Open sets appear directly in the definition of a topological space. It next seems that closed sets are needed. Suppose is a topological space. A subset is defined to be a closed set if and only if is an open set. Thus, the complement of any open set is closed, and the complement of any closed set is open. Any closed interval, such as , is a closed set because its complement, , is an open set. For another example, is an open set; therefore, is a closed set. The use of ``'' may seem wrong in the last expression, but ``'' cannot be used because and do not belong to . Thus, the use of ``'' is just a notational quirk.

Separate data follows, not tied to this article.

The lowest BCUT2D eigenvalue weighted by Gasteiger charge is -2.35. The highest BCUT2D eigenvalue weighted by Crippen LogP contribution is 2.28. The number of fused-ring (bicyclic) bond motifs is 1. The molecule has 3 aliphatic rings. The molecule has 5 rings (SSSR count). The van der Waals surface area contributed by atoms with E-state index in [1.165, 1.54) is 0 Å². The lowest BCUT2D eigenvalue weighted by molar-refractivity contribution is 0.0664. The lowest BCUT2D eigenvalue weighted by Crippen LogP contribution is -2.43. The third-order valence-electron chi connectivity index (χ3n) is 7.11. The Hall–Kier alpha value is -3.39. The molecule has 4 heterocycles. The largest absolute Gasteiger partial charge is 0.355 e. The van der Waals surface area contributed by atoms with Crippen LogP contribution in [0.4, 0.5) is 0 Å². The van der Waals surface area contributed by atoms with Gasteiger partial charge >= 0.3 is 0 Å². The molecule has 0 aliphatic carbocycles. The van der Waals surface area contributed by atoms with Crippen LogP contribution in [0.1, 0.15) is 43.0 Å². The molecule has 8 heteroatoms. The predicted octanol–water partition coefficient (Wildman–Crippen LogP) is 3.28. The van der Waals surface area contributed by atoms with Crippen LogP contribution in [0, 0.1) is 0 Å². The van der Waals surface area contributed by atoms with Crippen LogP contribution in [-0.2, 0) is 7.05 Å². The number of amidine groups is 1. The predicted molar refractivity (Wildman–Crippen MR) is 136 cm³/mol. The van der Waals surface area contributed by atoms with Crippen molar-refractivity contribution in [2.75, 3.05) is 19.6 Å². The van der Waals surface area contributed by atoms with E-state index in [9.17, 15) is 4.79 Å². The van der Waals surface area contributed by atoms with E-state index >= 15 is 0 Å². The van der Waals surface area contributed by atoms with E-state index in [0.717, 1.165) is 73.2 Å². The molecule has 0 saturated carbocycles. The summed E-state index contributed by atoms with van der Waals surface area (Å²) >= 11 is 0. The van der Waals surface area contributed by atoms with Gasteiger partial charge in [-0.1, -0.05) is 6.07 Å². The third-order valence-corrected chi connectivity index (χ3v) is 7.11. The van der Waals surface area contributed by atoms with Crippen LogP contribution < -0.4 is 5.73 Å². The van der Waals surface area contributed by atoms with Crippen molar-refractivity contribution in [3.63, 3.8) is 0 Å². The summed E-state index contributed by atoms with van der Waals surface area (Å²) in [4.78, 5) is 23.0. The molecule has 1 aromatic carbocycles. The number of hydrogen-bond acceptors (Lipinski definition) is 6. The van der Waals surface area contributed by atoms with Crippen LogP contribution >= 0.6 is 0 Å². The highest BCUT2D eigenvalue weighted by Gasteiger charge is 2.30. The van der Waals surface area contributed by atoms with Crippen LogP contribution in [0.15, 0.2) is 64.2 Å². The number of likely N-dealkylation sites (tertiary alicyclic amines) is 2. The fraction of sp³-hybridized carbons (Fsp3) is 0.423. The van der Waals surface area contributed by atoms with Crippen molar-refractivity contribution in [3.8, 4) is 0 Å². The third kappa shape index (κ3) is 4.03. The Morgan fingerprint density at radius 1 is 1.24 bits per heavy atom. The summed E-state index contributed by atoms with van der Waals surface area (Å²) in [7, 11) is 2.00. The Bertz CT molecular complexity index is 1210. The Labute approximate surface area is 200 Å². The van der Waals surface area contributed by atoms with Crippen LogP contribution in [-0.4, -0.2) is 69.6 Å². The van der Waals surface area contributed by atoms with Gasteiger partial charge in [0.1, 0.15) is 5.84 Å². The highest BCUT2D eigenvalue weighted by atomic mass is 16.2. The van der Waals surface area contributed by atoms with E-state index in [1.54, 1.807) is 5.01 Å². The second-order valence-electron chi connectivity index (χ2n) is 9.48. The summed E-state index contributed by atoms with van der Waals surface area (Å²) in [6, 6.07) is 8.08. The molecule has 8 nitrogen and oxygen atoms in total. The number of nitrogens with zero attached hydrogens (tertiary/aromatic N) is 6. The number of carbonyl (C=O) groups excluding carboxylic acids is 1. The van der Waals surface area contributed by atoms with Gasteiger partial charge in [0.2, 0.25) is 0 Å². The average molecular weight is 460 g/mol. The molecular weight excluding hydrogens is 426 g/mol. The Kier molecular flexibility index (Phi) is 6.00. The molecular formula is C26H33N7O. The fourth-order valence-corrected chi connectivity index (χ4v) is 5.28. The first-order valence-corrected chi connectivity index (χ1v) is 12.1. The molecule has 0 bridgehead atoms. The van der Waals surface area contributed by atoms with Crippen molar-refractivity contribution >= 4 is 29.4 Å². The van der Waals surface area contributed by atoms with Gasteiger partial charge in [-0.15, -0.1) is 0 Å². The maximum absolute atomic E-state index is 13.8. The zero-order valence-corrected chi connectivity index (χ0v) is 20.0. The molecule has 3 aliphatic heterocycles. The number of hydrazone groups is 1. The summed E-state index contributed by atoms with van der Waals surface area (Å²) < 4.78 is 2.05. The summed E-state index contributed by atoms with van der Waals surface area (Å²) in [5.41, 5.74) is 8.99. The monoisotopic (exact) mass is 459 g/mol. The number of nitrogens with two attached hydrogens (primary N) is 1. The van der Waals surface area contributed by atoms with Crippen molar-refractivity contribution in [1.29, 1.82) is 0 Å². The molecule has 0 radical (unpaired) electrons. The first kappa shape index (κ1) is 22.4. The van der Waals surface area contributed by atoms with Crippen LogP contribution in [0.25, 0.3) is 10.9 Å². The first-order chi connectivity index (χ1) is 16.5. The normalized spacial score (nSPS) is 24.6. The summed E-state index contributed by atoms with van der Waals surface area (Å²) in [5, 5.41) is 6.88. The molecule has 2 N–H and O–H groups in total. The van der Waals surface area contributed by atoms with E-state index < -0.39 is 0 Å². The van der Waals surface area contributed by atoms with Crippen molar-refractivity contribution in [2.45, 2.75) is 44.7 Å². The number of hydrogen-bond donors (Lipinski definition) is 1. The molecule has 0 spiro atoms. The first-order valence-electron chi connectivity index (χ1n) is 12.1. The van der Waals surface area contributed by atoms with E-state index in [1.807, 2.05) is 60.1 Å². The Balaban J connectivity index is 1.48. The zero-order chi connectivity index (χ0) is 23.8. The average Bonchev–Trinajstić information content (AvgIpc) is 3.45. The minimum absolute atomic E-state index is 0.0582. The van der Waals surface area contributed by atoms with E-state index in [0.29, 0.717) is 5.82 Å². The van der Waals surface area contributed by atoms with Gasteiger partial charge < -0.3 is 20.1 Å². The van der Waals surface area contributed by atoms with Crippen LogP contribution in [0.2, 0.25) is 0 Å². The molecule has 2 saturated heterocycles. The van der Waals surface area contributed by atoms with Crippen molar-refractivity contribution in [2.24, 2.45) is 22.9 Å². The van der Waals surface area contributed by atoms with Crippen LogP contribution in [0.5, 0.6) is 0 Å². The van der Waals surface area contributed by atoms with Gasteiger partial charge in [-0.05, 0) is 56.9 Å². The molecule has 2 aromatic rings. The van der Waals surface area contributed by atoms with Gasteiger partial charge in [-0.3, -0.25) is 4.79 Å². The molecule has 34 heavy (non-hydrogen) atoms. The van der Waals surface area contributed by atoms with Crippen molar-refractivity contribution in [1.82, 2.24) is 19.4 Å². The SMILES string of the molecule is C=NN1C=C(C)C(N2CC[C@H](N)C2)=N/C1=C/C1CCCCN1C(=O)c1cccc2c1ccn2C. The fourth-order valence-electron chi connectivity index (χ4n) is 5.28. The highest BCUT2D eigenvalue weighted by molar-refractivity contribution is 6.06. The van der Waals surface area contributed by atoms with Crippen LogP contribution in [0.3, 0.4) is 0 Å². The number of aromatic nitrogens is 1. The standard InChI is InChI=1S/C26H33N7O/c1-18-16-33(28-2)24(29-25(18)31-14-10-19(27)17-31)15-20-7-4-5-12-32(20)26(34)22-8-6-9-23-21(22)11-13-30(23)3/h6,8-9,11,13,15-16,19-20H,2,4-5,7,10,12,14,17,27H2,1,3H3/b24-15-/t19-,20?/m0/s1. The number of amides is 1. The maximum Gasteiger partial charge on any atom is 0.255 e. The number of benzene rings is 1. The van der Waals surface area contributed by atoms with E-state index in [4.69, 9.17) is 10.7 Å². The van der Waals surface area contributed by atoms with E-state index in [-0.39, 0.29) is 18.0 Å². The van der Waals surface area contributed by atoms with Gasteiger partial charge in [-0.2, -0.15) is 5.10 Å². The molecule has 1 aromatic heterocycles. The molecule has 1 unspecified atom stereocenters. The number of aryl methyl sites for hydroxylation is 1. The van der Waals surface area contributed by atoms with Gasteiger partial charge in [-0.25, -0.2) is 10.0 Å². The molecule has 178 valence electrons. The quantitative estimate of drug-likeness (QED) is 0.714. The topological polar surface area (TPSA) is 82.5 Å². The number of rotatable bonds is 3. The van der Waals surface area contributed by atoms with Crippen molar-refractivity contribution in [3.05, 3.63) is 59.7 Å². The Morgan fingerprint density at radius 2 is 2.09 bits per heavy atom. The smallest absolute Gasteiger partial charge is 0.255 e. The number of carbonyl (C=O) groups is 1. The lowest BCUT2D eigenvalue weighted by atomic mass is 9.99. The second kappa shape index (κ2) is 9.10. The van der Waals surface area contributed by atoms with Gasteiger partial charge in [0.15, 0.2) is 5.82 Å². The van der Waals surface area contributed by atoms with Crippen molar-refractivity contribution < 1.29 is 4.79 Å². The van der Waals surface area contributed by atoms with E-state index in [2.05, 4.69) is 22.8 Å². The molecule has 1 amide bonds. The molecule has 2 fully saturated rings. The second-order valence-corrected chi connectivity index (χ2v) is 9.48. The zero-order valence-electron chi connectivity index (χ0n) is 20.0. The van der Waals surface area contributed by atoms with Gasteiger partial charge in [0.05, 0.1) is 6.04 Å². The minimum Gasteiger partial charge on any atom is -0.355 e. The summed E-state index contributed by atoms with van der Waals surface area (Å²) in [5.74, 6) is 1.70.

Are all subsets of either closed or open? Although it appears that open sets and closed sets are opposites in some sense, the answer is no. For , the interval is neither open nor closed (consider its complement: is closed, and is open). Note that for any topological space, and are both open and closed!
Steven M LaValle 2012-04-20